FTD CD Review
Elvis says, "Adios Las Vegas, and bye-bye Colonel
Night has surely been the most controversial FTD release
so far, receiving comments varying from awesome to dreadful!
seems that, despite all the pre-release information,
some fans may have missed the point of this historic
CD. It is important to remember that the FTD label was
specifically designed to service Elvis Collectors. Its
mandate includes "To make artistically and historically
important material available for the dedicated collector"
and "To steer fans away from buying illegal (bootleg)
is no doubt that this specific Las Vegas date & this concert
are incredibly important in Elvis history. At the end of his
ninth Vegas season Elvis’ emotions were a mess of contradictions.
By 1971 Elvis was already bored with the Las Vegas routine
so here, in 1973, Elvis was extremely happy to be at the end
of his 58 date season. Demonstrating his very playful mood
Elvis had even lined up a bed to be pushed on stage for ‘What
Now My Love’.
had also planned to walk on with a toy Monkey (The Colonel?)
strapped to his back. However Elvis was also in a foul mood
with the Hilton because they were threatening to sack an employee,
Mario, who Elvis had befriended.
only that but Elvis’ original Hilton contract had now expired
and other Vegas Hotels were desperate to sign him up. In reality
Elvis was annoyed with Colonel Parker’s style of management,
really wanted out of Las Vegas completely, and felt a desire
for something new. Before the concert Elvis is quoted as saying,
"I don’t want to play here anymore. I’ll see that the son-of-a-bitch
doesn’t book me in Vegas again"
with all these mixed emotions inside, and with Colonel Parker
in the audience, Elvis puts on a twisted show demonstrably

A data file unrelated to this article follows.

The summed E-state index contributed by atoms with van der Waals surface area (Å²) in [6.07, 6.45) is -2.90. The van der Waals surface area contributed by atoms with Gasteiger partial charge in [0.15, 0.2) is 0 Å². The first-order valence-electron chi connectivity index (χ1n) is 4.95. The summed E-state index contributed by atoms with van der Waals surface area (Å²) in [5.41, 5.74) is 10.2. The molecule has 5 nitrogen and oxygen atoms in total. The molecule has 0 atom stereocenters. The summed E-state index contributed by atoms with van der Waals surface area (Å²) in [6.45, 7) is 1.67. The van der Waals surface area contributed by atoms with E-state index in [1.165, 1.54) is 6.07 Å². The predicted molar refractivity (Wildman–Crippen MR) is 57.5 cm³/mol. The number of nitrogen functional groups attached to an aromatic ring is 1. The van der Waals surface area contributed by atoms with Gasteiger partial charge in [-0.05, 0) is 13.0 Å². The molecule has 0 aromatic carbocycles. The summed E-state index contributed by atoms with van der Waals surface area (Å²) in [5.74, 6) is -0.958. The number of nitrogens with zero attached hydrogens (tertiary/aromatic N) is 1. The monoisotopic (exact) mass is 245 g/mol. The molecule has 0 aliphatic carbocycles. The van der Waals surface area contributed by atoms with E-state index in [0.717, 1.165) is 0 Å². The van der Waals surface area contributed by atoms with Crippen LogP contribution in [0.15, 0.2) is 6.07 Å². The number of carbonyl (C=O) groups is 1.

wearing his mood on his sleeve. This is absolutely NOT the
staid routine of ‘Aloha’ just 8 months before; this is more
like a token taste of ‘Desert Storm’ that would follow exactly
one year later. After the show (where The Colonel had just
witnessed him say "To Hell with the Hilton Hotel" on stage!)
Elvis would confront the old man - and in the presence of
the Memphis Mafia - shout at Colonel Parker eventually telling
him that he was fired! Parker responded with, "You can't fire
me, I quit".
is the moment that Elvis really should have followed through
by saying, ‘Adios Las Vegas, and bye-bye Colonel too.’ Sadly
this never happened. Unfortunately Elvis’ main failing was
to have his Father, a man who never finished High School,
as his accountant. Any other adviser would have seen through
Colonel Parker’s dirty tricks and then history would have
been very different. So this IS what the FTD label is all
about and, best of all, they have recently found a reel-to-reel
tape of the show. The audio quality is not quite as good as
the ‘Dinner At Eight’ FTD but is a fabulous improvement on
the cassette soundboards like ‘It’s Midnight.’
to the CD itself..
There is no doubt that on the first listen
Elvis’ lyric changes, joking and general craziness may come
as a shock however there is a real fascination to this concert.
The performance certainly isn’t routine, nor boring and listening
to Elvis going from teasing, to angry, to impassioned and
back again is captivating. Neither is this the slurring train-wreck
of the awful College Park concerts in 1974. I